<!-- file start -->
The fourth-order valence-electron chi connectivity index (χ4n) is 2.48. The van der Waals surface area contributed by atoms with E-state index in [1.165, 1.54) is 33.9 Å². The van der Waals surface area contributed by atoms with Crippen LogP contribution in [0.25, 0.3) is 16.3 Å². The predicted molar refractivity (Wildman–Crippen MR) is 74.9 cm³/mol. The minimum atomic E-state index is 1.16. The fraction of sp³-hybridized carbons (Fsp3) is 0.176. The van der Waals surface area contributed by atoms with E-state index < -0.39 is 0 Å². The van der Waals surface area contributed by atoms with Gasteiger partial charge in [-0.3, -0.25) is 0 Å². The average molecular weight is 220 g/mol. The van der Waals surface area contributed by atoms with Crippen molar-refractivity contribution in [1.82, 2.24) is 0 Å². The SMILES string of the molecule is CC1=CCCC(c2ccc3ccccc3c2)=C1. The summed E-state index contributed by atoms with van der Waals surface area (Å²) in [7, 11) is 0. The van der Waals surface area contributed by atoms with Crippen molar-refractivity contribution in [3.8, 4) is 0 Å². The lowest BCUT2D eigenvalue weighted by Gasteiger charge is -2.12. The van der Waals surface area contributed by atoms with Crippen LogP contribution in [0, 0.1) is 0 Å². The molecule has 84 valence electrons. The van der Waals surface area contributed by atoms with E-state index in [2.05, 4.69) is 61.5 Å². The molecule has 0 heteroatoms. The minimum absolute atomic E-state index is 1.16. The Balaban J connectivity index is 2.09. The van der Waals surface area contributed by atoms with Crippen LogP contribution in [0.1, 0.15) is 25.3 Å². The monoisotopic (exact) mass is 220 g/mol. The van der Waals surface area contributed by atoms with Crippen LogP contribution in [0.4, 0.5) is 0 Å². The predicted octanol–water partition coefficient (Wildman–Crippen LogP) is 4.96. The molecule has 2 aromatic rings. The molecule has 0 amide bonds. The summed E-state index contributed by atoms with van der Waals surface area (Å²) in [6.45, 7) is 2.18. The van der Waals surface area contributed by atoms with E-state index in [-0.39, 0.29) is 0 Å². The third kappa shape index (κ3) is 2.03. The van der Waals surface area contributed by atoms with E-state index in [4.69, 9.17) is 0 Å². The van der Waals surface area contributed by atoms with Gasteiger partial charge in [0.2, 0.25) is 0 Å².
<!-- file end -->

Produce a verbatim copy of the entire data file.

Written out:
The fourth-order valence-electron chi connectivity index (χ4n) is 2.48. The van der Waals surface area contributed by atoms with E-state index in [1.165, 1.54) is 33.9 Å². The van der Waals surface area contributed by atoms with Crippen LogP contribution in [0.25, 0.3) is 16.3 Å². The predicted molar refractivity (Wildman–Crippen MR) is 74.9 cm³/mol. The minimum atomic E-state index is 1.16. The fraction of sp³-hybridized carbons (Fsp3) is 0.176. The van der Waals surface area contributed by atoms with E-state index < -0.39 is 0 Å². The van der Waals surface area contributed by atoms with Gasteiger partial charge in [-0.3, -0.25) is 0 Å². The average molecular weight is 220 g/mol. The van der Waals surface area contributed by atoms with Crippen molar-refractivity contribution in [1.82, 2.24) is 0 Å². The SMILES string of the molecule is CC1=CCCC(c2ccc3ccccc3c2)=C1. The summed E-state index contributed by atoms with van der Waals surface area (Å²) in [7, 11) is 0. The van der Waals surface area contributed by atoms with Crippen molar-refractivity contribution in [3.8, 4) is 0 Å². The lowest BCUT2D eigenvalue weighted by Gasteiger charge is -2.12. The van der Waals surface area contributed by atoms with Crippen LogP contribution in [0, 0.1) is 0 Å². The molecule has 84 valence electrons. The van der Waals surface area contributed by atoms with E-state index in [2.05, 4.69) is 61.5 Å². The molecule has 0 heteroatoms. The minimum absolute atomic E-state index is 1.16. The Balaban J connectivity index is 2.09. The van der Waals surface area contributed by atoms with Crippen LogP contribution in [0.1, 0.15) is 25.3 Å². The monoisotopic (exact) mass is 220 g/mol. The van der Waals surface area contributed by atoms with Crippen LogP contribution in [0.4, 0.5) is 0 Å². The predicted octanol–water partition coefficient (Wildman–Crippen LogP) is 4.96. The molecule has 2 aromatic rings. The molecule has 0 amide bonds. The summed E-state index contributed by atoms with van der Waals surface area (Å²) in [6.45, 7) is 2.18. The van der Waals surface area contributed by atoms with E-state index in [-0.39, 0.29) is 0 Å². The third kappa shape index (κ3) is 2.03. The van der Waals surface area contributed by atoms with E-state index in [4.69, 9.17) is 0 Å². The van der Waals surface area contributed by atoms with Gasteiger partial charge in [0.2, 0.25) is 0 Å².